February 16-18, 2013
First Sunday in Lent
Pastor Tim Smith
5 Then you shall declare before the LORD your God: “My father was a wandering Aramean, and he went down into Egypt with a few people and lived there and became a great nation, powerful and numerous. 6 But the Egyptians mistreated us and made us suffer, putting us to hard labor. 7 Then we cried out to the LORD, the God of our fathers, and the LORD heard our voice and saw our misery, toil and oppression. 8 So the LORD brought us out of Egypt with a mighty hand and an outstretched arm, with great terror and with miraculous signs and wonders. 9 He brought us to this place and gave us this land, a land flowing with milk and honey; 10 and now I bring the firstfruits of the soil that you, O LORD, have given me.” Place the basket before the LORD your God and bow down before him. (NIV) This is the word of the Lord.
Early in this book of Deuteronomy, Moses repeats the Ten Commandments for the people just before they crossed over into the Promised Land. Forty years had come and gone since God had given them the commandments on Mount Sinai, and Moses preached this series of sermons to the new generations across the Jordan from Jericho. Almost everything between the Commandments in chapter 5 and the verses before us in chapter 26 are an explanation of the Ten Commandments, with whole chapters focusing on this or that aspect of marriage laws, prohibitions against every form of idolatry, worship regulations, the use of God’s name, about theft, bearing false witness, moving boundary stones, and parents’ responsibility for their children. Now, in the chapter before us, Moses turns to the time in the very near future when Israel would take possession of the Promised Land and begin to settle down there.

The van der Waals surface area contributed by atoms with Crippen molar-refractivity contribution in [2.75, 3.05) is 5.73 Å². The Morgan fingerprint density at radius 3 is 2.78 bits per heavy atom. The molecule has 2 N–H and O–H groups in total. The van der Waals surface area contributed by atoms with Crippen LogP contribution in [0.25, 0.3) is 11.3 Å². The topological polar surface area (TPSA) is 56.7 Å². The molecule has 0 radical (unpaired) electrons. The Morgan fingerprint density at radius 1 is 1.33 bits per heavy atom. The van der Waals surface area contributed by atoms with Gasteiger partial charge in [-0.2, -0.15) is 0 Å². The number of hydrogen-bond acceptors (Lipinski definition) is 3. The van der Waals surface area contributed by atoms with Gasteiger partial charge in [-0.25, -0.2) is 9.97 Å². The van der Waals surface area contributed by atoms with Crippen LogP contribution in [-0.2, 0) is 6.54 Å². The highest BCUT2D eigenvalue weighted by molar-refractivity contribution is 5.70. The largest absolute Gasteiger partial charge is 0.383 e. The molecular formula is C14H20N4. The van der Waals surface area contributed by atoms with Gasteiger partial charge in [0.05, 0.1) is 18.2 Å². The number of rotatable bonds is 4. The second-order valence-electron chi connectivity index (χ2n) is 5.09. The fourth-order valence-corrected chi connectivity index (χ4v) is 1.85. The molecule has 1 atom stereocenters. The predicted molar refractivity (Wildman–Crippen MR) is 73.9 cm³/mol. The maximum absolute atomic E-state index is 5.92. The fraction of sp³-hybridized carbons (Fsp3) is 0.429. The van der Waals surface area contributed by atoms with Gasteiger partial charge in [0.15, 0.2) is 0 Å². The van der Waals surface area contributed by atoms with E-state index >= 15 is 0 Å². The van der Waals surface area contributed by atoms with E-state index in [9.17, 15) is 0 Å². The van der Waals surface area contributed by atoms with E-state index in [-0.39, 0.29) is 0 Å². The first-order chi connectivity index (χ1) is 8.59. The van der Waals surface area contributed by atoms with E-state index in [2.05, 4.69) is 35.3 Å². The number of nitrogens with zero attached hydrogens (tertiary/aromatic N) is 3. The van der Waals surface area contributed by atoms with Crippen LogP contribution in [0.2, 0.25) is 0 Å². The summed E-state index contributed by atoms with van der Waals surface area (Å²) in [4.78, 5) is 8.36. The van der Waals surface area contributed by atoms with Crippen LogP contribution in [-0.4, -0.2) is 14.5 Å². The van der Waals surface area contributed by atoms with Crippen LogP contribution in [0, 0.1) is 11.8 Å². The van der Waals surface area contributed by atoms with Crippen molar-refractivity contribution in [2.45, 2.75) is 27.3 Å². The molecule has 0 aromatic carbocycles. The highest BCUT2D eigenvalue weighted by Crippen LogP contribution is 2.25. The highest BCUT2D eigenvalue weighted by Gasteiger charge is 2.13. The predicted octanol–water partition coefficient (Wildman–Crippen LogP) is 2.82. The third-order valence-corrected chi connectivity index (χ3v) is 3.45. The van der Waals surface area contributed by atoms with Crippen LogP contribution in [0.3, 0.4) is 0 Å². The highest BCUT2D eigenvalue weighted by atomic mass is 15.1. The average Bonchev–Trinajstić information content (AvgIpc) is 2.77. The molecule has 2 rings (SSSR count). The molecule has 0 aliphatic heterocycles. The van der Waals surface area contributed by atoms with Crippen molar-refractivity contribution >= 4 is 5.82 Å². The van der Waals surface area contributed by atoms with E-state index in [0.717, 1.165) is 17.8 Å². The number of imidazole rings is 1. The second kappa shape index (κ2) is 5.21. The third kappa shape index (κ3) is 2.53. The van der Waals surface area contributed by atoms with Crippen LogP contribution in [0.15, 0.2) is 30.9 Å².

In this passage, we see a piece of Old Testament liturgy for a special worship service.
In this passage, we see a confession of faith—a creed—that was not only suggested but commanded by God for the people to use in this special worship service.
In this passage, we see that the rescue from Egypt—the Exodus—was one of many examples of the way God visibly showed his salvation to his people. A picture of the way Jesus Christ rescued all mankind from our bondage to the slavery of sin.